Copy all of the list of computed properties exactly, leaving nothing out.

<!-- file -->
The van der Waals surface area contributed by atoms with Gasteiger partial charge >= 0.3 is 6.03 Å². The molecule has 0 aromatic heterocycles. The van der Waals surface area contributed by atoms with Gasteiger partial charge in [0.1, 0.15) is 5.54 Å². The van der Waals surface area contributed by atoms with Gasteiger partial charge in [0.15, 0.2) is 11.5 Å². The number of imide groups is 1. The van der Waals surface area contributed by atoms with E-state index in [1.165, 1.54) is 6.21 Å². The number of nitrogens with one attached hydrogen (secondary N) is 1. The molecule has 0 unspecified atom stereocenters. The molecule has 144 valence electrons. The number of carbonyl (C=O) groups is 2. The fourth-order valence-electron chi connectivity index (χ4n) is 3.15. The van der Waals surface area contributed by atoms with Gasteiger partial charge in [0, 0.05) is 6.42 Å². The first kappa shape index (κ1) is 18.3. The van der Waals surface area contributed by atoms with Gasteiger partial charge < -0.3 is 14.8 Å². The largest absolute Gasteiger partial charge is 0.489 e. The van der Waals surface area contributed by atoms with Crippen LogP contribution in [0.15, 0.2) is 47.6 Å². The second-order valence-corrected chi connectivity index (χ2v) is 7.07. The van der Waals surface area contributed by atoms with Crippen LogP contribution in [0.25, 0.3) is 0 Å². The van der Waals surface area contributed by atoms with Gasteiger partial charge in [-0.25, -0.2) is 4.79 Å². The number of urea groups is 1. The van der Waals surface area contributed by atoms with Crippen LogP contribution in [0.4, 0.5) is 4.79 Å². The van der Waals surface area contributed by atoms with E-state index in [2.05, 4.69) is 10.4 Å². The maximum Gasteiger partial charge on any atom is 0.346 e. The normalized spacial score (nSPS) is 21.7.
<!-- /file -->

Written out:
The van der Waals surface area contributed by atoms with Gasteiger partial charge >= 0.3 is 6.03 Å². The molecule has 0 aromatic heterocycles. The van der Waals surface area contributed by atoms with Gasteiger partial charge in [0.1, 0.15) is 5.54 Å². The van der Waals surface area contributed by atoms with Gasteiger partial charge in [0.15, 0.2) is 11.5 Å². The number of imide groups is 1. The van der Waals surface area contributed by atoms with E-state index in [1.165, 1.54) is 6.21 Å². The number of nitrogens with one attached hydrogen (secondary N) is 1. The molecule has 0 unspecified atom stereocenters. The molecule has 144 valence electrons. The number of carbonyl (C=O) groups is 2. The fourth-order valence-electron chi connectivity index (χ4n) is 3.15. The van der Waals surface area contributed by atoms with Gasteiger partial charge in [0, 0.05) is 6.42 Å². The first kappa shape index (κ1) is 18.3. The van der Waals surface area contributed by atoms with Gasteiger partial charge < -0.3 is 14.8 Å². The largest absolute Gasteiger partial charge is 0.489 e. The van der Waals surface area contributed by atoms with Crippen LogP contribution in [0.15, 0.2) is 47.6 Å². The second-order valence-corrected chi connectivity index (χ2v) is 7.07. The van der Waals surface area contributed by atoms with Crippen LogP contribution in [0.25, 0.3) is 0 Å². The van der Waals surface area contributed by atoms with Gasteiger partial charge in [-0.25, -0.2) is 4.79 Å². The number of urea groups is 1. The van der Waals surface area contributed by atoms with Crippen LogP contribution in [0.4, 0.5) is 4.79 Å². The van der Waals surface area contributed by atoms with E-state index in [2.05, 4.69) is 10.4 Å². The maximum Gasteiger partial charge on any atom is 0.346 e. The normalized spacial score (nSPS) is 21.7.